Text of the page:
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Money Can Buy Happiness: How to Spend to Get the Life You Want Hardcover – May 29, 2007

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Editorial Reviews

From Publishers Weekly

By highlighting the "personal" in personal finance, New York Times and MSN Money columnist Dunleavey offers advice as easily understood as it is implemented. Dunleavy focuses her program on conquering the behavioral impulses that keep people from getting the bigger things they really want from life-whether that means packing in a jetset lifestyle, buying an alpaca farm or ditching the newly-purchased suburban dream home to return to the city to be near friends. By emphasizing the quality over quantity of spending and providing quick exercises to help prioritize what matters, she produces a holistic and realistic method of financial planning. Though she does not shy away from the obvious cure for under-saving, overworked, financially-stressed consumers-that being to buy less stuff-she does provide the framework for doing so, along with easy strategies for saving for retirement and erasing debt. Her advice is as solid as it is sympathetic and encouraging.
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From Booklist

Not another how-to-manage-your-money book of advice?! Well, yes and no. New York Times business columnist Dunleavey does resort to the pay-down-debt, save-more-money spiel. It is accompanied, however, by some smart-aleck quotes (for instance, Quentin Crisp's "Never keep up with the Joneses. Drag them down to your level. It's cheaper"); more than enough thoughtful exercises (including "your money or your life," asking readers to rate a 4,000-square-foot home and one-week vacation and a 2,000-square-foot home and three weeks of vacation, among others); and a make-sure-that-fun-matters philosophy. She advocates spending for convenience and saving time; after all, it is false economy to spend $60 on two pairs of shoes that wear out in 90 days. There's much good discussion, too, on boosting fun yields and gaining by giving; the elements of happiness, for most, involve relationships of all sorts and paying rent for the spaces we occupy on this earth. Worth a second and third read. Jacobs, Barbara
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Product Details

  • Hardcover: 224 pages
  • Publisher: Harmony; 1 edition (May 29, 2007)
  • Language: English
  • ISBN-10: 0767922786
  • ISBN-13: 978-0767922784
  • Product Dimensions: 5.8 x 0.9 x 8.5 inches
  • Shipping Weight: 4.8 ounces
  • Average Customer Review: 3.9 out of 5 stars  See all reviews (7 customer reviews)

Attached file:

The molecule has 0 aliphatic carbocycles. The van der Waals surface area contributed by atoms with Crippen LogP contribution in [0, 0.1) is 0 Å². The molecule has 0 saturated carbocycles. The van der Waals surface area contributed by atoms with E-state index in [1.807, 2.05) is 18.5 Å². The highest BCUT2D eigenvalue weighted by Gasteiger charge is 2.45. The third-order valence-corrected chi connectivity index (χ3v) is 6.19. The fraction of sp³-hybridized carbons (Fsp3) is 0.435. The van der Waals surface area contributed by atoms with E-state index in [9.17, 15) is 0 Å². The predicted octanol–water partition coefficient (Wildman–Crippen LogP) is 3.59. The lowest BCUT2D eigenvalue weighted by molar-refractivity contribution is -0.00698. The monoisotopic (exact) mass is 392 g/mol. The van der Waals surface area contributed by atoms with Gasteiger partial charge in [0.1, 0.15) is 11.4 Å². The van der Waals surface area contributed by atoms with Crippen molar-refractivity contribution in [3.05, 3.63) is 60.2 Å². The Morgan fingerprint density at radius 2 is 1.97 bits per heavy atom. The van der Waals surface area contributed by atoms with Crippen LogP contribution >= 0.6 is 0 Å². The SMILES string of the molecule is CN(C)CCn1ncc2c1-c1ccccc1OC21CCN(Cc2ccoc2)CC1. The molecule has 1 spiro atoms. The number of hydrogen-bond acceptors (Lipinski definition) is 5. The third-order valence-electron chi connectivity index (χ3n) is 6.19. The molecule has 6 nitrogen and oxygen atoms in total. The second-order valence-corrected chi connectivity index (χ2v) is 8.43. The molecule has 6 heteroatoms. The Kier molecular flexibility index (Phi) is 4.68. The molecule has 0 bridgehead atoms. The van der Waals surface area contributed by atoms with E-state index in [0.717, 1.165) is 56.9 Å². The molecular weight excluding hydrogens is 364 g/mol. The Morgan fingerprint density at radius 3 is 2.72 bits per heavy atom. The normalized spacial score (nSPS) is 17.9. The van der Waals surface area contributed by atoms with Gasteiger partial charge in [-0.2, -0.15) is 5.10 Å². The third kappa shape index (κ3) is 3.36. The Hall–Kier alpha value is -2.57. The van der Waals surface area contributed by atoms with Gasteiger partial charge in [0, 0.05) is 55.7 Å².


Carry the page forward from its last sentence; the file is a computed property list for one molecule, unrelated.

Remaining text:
• Amazon Best Sellers Rank: #1,750,776 in Books (See Top 100 in Books)

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Customer Reviews

Most Helpful Customer Reviews

16 of 17 people found the following review helpful By Darrell Speck on July 22, 2007
Format: Hardcover Verified Purchase
When I ordered this book, I was half expecting instructions on how to hire a personal concierge. But I've read the author on MSN.com and knew she writes more on dealing with debt than servants.

This is really the next step after all the recent books on research regarding happiness (such as The Science of Happiness) - applied happiness. Dunleavey uses an investment motif which helps get across the point that it is important to get parts of all happiness areas (like diversifying your portfolio) and also it makes seem less selfish.

This book is not just about spending money. Some things don't always cost money, such as building good friendships and family relationships though when it does (such as traveling to see family) it is money well spent. And the book makes clear that saving money so that you don't lose sleep at night worrying about debt or retirement is very important.

Much of the same ground is covered in Get a Life: You Don't Need a Million to Retire Well from the happiness in retirement angle. And the book recommends Your Money or Your Life for the savings angle.

If you have not already read all these books, then get this one. It is an easy read with lots of real-life examples. It'll help re-orient your spending of both money and time to that which will maximize your enjoyment of life.
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3 of 3 people found the following review helpful By K. Robertson on November 14, 2007
Format: Hardcover Verified Purchase
I've read MP's MSN columns for years but never understood how someone who is in debt can write about getting out of it. But she is an interesting writer so that's why I bought the book. It's not full of earth shattering information, but it's kind of nice, sweet good-to-know stuff. Won't change your life, well maybe a little, but it will make you think and perhaps point you in the right direction.
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8 of 11 people found the following review helpful By M. Wells on July 17, 2007
Format: Hardcover
This author really puts the "personal" in personal finance. Dunleavey helps readers figure out what's most important to them and then helps them figure where they can cut back so they can spend more money doing what they love.This is an uplifting book that tells readers how to have a nice life on a tight budget. Yes, money can buy happiness!
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By Millicent Cooley on September 19, 2010
Format: Hardcover
The first thing I liked before even starting is that it's on kindle -- I could take it on my trip without lugging another book. Then the approach of auditing my use of money in terms of it's affect on happiness seems appealing. The bright surprise here was the idea of looking at our invaluable gift of time in a similar vein -- what a good geeky/practical way to think about it.
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